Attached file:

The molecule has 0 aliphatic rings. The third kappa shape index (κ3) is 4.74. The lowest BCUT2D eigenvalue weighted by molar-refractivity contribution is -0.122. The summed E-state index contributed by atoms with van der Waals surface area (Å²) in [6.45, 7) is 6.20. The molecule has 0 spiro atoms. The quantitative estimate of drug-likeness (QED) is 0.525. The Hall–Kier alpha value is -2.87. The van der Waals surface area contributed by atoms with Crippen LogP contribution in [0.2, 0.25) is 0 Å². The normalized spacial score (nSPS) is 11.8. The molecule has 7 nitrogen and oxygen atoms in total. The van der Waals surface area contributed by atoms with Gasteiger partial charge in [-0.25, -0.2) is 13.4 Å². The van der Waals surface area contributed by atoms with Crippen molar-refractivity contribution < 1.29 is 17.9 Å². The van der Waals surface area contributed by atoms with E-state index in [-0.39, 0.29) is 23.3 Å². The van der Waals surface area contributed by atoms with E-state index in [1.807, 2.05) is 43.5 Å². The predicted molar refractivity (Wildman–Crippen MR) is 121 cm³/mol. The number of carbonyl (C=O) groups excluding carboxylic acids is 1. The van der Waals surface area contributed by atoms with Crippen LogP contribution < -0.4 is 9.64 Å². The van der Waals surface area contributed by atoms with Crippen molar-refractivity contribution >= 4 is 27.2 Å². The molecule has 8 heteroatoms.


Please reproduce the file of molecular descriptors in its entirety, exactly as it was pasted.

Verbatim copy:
The molecule has 0 aliphatic rings. The third kappa shape index (κ3) is 4.74. The lowest BCUT2D eigenvalue weighted by molar-refractivity contribution is -0.122. The summed E-state index contributed by atoms with van der Waals surface area (Å²) in [6.45, 7) is 6.20. The molecule has 0 spiro atoms. The quantitative estimate of drug-likeness (QED) is 0.525. The Hall–Kier alpha value is -2.87. The van der Waals surface area contributed by atoms with Crippen LogP contribution in [0.2, 0.25) is 0 Å². The normalized spacial score (nSPS) is 11.8. The molecule has 7 nitrogen and oxygen atoms in total. The van der Waals surface area contributed by atoms with Gasteiger partial charge in [-0.25, -0.2) is 13.4 Å². The van der Waals surface area contributed by atoms with Crippen molar-refractivity contribution < 1.29 is 17.9 Å². The van der Waals surface area contributed by atoms with E-state index in [-0.39, 0.29) is 23.3 Å². The van der Waals surface area contributed by atoms with E-state index in [1.807, 2.05) is 43.5 Å². The predicted molar refractivity (Wildman–Crippen MR) is 121 cm³/mol. The number of carbonyl (C=O) groups excluding carboxylic acids is 1. The van der Waals surface area contributed by atoms with Crippen LogP contribution < -0.4 is 9.64 Å². The van der Waals surface area contributed by atoms with Crippen molar-refractivity contribution >= 4 is 27.2 Å². The molecule has 8 heteroatoms.